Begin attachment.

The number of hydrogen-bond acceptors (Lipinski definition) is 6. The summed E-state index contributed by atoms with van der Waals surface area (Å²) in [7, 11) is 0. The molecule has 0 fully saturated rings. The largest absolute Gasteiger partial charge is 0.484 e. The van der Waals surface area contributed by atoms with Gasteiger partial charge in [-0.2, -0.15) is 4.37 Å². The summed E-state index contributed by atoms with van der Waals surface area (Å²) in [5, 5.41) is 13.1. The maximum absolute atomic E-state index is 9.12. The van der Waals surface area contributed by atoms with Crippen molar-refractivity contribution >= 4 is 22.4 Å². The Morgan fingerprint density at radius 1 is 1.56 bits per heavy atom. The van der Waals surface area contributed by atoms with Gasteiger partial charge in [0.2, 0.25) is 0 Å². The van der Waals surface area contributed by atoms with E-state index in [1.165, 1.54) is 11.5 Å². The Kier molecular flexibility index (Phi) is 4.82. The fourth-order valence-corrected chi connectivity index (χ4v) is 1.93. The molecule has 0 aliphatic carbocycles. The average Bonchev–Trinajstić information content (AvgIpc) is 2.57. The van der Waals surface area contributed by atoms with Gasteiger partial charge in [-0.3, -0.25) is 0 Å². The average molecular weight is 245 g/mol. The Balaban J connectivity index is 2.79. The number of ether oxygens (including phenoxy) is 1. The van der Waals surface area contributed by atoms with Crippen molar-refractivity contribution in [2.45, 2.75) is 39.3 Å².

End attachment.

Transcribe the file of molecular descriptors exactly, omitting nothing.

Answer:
The number of hydrogen-bond acceptors (Lipinski definition) is 6. The summed E-state index contributed by atoms with van der Waals surface area (Å²) in [7, 11) is 0. The molecule has 0 fully saturated rings. The largest absolute Gasteiger partial charge is 0.484 e. The van der Waals surface area contributed by atoms with Gasteiger partial charge in [-0.2, -0.15) is 4.37 Å². The summed E-state index contributed by atoms with van der Waals surface area (Å²) in [5, 5.41) is 13.1. The maximum absolute atomic E-state index is 9.12. The van der Waals surface area contributed by atoms with Crippen molar-refractivity contribution >= 4 is 22.4 Å². The Morgan fingerprint density at radius 1 is 1.56 bits per heavy atom. The van der Waals surface area contributed by atoms with Gasteiger partial charge in [0.2, 0.25) is 0 Å². The van der Waals surface area contributed by atoms with E-state index in [1.165, 1.54) is 11.5 Å². The Kier molecular flexibility index (Phi) is 4.82. The fourth-order valence-corrected chi connectivity index (χ4v) is 1.93. The molecule has 0 aliphatic carbocycles. The average Bonchev–Trinajstić information content (AvgIpc) is 2.57. The van der Waals surface area contributed by atoms with Gasteiger partial charge in [-0.3, -0.25) is 0 Å². The average molecular weight is 245 g/mol. The Balaban J connectivity index is 2.79. The number of ether oxygens (including phenoxy) is 1. The van der Waals surface area contributed by atoms with Crippen molar-refractivity contribution in [2.45, 2.75) is 39.3 Å².